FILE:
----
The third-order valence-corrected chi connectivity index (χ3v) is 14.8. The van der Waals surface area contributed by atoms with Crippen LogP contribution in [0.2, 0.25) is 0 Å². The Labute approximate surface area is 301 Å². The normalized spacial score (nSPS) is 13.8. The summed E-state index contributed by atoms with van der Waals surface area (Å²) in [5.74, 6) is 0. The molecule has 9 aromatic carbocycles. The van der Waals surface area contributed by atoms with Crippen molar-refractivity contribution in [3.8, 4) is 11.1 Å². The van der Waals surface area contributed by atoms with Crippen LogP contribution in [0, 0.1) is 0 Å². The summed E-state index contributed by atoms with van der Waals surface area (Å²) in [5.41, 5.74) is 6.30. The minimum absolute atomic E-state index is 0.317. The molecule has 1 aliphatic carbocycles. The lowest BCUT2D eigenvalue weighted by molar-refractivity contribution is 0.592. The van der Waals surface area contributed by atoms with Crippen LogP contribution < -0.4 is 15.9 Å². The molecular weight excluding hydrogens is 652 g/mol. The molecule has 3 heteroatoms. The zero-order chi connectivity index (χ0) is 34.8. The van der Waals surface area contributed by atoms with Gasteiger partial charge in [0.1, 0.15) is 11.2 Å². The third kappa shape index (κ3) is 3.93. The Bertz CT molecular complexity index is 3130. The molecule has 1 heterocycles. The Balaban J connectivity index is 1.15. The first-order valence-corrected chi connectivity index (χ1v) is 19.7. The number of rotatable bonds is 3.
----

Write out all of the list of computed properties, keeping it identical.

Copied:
The third-order valence-corrected chi connectivity index (χ3v) is 14.8. The van der Waals surface area contributed by atoms with Crippen LogP contribution in [0.2, 0.25) is 0 Å². The Labute approximate surface area is 301 Å². The normalized spacial score (nSPS) is 13.8. The summed E-state index contributed by atoms with van der Waals surface area (Å²) in [5.74, 6) is 0. The molecule has 9 aromatic carbocycles. The van der Waals surface area contributed by atoms with Crippen molar-refractivity contribution in [3.8, 4) is 11.1 Å². The van der Waals surface area contributed by atoms with Crippen LogP contribution in [0, 0.1) is 0 Å². The summed E-state index contributed by atoms with van der Waals surface area (Å²) in [5.41, 5.74) is 6.30. The minimum absolute atomic E-state index is 0.317. The molecule has 1 aliphatic carbocycles. The lowest BCUT2D eigenvalue weighted by molar-refractivity contribution is 0.592. The van der Waals surface area contributed by atoms with Crippen LogP contribution < -0.4 is 15.9 Å². The molecular weight excluding hydrogens is 652 g/mol. The molecule has 3 heteroatoms. The zero-order chi connectivity index (χ0) is 34.8. The van der Waals surface area contributed by atoms with Gasteiger partial charge in [0.1, 0.15) is 11.2 Å². The third kappa shape index (κ3) is 3.93. The Bertz CT molecular complexity index is 3130. The molecule has 1 heterocycles. The Balaban J connectivity index is 1.15. The first-order valence-corrected chi connectivity index (χ1v) is 19.7. The number of rotatable bonds is 3.